Choosing to come back to Kisumu, Kenya for my resident research project was an easy decision. I had worked in Kisumu over multiple years in medical school through the University of California, San Francisco – Family AIDS Care and Education Services, and had always known I wanted to return to continue to build on those relationships I had formed over the prior years. My research project, “Clinical Knowledge of Essential Maternal and Child Health Services in Kenya” involved interviewing health providers in Kisumu, Homa Bay, and Migori counties in western Kenya about their commodities, training, and knowledge around four maternal and child health topics – pre-eclampsia, postpartum hemorrhage, post-abortion care, and neonatal resuscitation.
As I was awaiting my elective block, I looked forward to transitioning back into a research role after primarily focusing on my clinical work for the past two years during residency. Once I arrived, I realized that untangling my research and clinical roles was not as easy as just turning off one switch and turning another on. As every provider indicated what commodities they did or did not have at their facility, I imagined myself trying to respond to maternal health emergencies like postpartum hemorrhage without what I considered easily accessible supplies in the United States – uterotonic medications like misoprostol or methergine (ergometrine) or an intrauterine balloon tamponade that I did not have to fashion from a condom catheter, as many did in the clinics I visited. Similarly, as providers talked about ways to improve their knowledge through simply getting access to up to date guidelines or journal articles; I noted how lucky I was to have access to millions of review articles and guidelines on my phone at all hours or day and night. Despite these challenges, the providers I met were not unlike my colleagues in the United States – all had a strong determination to care for mothers and infants. Multiple of my interviews were stalled as providers prioritized patient care above all else, sometimes waiting an hour as a provider pushed with a patient to deliver a healthy infant before starting back on our questionnaire where they left off.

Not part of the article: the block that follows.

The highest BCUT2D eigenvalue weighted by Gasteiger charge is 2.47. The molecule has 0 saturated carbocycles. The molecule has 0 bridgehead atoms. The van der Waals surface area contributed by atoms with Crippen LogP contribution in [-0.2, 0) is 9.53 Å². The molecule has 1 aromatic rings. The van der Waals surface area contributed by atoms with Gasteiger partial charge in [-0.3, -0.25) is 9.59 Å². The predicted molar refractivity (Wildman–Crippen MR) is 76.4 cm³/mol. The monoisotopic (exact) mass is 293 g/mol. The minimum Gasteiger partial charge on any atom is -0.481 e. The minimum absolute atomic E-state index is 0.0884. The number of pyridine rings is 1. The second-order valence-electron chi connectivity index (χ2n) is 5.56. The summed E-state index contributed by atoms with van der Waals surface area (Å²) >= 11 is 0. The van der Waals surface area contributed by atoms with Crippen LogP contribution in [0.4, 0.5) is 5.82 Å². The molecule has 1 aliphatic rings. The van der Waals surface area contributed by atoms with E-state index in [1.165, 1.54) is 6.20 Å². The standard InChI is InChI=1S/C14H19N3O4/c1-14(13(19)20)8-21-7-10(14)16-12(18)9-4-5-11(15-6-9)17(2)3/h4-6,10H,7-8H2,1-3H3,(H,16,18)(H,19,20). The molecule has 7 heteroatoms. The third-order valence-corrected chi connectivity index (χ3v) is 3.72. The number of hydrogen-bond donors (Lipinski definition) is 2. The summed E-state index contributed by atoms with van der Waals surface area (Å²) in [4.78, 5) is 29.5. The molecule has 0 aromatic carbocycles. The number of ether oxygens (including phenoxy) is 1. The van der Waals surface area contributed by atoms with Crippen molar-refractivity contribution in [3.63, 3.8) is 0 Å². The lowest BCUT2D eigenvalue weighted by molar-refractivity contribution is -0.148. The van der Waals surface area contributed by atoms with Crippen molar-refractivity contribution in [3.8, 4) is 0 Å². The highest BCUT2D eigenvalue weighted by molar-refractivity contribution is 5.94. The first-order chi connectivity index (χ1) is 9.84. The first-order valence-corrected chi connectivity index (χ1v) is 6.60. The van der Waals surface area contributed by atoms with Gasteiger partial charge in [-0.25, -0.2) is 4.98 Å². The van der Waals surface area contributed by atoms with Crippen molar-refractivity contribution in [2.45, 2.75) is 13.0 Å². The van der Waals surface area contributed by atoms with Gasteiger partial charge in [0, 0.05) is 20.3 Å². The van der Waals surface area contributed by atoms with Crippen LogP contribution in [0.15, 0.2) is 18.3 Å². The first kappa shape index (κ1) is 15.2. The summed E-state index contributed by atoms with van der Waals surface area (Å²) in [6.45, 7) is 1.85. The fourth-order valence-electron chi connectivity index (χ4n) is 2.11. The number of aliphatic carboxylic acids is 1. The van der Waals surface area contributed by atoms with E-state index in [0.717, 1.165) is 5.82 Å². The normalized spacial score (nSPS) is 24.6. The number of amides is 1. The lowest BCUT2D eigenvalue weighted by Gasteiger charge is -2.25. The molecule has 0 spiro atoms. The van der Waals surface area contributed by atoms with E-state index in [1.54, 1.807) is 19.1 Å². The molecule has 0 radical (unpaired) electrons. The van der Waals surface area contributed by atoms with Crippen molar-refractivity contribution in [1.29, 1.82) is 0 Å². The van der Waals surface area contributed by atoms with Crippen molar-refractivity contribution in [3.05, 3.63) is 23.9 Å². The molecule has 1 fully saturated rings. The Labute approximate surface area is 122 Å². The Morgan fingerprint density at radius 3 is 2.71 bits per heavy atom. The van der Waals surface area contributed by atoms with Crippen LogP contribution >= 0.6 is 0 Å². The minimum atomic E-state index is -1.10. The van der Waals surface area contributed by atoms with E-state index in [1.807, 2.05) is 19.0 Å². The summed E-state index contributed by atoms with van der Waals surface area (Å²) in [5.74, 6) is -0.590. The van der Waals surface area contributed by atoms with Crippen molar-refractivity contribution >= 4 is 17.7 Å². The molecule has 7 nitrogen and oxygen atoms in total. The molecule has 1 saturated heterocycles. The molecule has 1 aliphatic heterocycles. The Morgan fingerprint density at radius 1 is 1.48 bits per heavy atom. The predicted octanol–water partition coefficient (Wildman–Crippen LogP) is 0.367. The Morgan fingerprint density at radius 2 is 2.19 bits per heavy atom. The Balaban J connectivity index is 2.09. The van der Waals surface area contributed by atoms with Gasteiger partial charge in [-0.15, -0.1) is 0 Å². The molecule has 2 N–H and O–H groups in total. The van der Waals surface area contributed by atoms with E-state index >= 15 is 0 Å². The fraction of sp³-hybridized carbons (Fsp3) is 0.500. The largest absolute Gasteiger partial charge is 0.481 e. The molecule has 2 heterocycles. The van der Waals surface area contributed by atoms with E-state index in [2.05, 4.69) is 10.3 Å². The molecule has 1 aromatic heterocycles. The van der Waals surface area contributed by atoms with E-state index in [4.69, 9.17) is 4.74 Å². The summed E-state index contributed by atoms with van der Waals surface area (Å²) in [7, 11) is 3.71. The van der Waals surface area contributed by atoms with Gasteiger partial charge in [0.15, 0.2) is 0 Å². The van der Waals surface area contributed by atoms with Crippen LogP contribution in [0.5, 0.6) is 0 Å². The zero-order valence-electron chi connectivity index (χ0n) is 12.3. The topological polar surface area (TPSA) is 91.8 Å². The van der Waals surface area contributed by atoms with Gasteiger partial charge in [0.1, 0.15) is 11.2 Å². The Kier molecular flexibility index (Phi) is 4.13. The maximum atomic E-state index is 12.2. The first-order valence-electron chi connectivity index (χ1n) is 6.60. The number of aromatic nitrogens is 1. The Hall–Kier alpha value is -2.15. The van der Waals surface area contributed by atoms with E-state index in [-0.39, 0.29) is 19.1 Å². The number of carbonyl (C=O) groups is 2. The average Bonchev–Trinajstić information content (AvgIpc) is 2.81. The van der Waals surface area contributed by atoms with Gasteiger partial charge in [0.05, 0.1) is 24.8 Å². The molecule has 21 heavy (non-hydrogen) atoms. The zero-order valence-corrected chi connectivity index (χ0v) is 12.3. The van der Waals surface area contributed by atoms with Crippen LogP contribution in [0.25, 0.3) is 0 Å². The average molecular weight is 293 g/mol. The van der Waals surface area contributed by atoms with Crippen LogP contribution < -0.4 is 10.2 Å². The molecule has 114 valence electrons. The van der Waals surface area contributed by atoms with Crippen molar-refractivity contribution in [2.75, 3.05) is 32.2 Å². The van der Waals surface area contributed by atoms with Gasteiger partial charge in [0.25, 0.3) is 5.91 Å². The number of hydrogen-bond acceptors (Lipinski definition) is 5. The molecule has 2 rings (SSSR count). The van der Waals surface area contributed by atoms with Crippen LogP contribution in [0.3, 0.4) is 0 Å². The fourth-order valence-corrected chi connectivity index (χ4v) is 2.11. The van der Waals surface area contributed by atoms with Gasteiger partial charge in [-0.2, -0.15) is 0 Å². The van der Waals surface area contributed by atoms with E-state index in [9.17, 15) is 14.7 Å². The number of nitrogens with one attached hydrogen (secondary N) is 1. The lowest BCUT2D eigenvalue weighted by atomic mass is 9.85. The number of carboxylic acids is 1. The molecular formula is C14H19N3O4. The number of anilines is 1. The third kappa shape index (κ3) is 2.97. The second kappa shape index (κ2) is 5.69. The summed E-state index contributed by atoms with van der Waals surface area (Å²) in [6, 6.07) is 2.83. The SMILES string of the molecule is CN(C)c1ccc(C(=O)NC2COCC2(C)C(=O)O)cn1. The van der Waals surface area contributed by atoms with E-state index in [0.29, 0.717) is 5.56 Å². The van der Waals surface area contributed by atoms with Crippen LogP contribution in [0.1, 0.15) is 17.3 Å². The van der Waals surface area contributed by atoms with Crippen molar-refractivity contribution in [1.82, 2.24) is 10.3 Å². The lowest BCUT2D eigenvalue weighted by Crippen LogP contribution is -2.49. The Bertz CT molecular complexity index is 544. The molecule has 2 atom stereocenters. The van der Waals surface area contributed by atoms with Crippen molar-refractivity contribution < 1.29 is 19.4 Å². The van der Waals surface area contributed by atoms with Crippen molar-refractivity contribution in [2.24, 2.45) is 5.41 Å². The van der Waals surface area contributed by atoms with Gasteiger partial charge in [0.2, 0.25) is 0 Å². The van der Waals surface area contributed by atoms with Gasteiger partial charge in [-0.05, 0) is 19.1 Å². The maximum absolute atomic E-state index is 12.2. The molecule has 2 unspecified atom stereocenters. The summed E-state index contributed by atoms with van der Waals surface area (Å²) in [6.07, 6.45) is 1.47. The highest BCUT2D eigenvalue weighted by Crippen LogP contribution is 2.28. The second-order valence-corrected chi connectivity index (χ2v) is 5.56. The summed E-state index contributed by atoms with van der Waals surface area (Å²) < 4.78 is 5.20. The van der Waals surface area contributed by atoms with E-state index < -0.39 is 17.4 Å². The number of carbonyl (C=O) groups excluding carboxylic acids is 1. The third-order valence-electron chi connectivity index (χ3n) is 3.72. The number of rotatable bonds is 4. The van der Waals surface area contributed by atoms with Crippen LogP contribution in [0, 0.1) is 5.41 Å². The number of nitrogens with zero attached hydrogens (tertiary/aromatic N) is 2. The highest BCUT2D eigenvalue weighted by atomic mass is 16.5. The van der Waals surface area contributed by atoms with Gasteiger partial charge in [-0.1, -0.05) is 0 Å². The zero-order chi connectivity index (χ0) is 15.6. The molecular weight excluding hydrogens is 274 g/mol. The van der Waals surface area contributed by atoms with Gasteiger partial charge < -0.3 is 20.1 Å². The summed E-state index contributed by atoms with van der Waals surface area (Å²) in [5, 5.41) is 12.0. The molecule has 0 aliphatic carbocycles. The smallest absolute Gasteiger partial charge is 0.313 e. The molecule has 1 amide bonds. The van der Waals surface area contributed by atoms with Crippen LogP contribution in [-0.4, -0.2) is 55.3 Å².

I do not think I truly understood what it meant to be a clinician scientist until this summer as I had the knowledge and background to not only conduct my research project, but also put those results in a broader clinical context. I’m very much looking forward to returning to North Carolina where I can put more of my clinical skills to use, but I know that the “research switch” will not turn completely off. I’m very grateful to that – my hope is that the focus on research will continue to push me to provide the most evidence-based care for my patients and that my findings from this summer will allow the providers I met in western Kenya to do the same for their patients.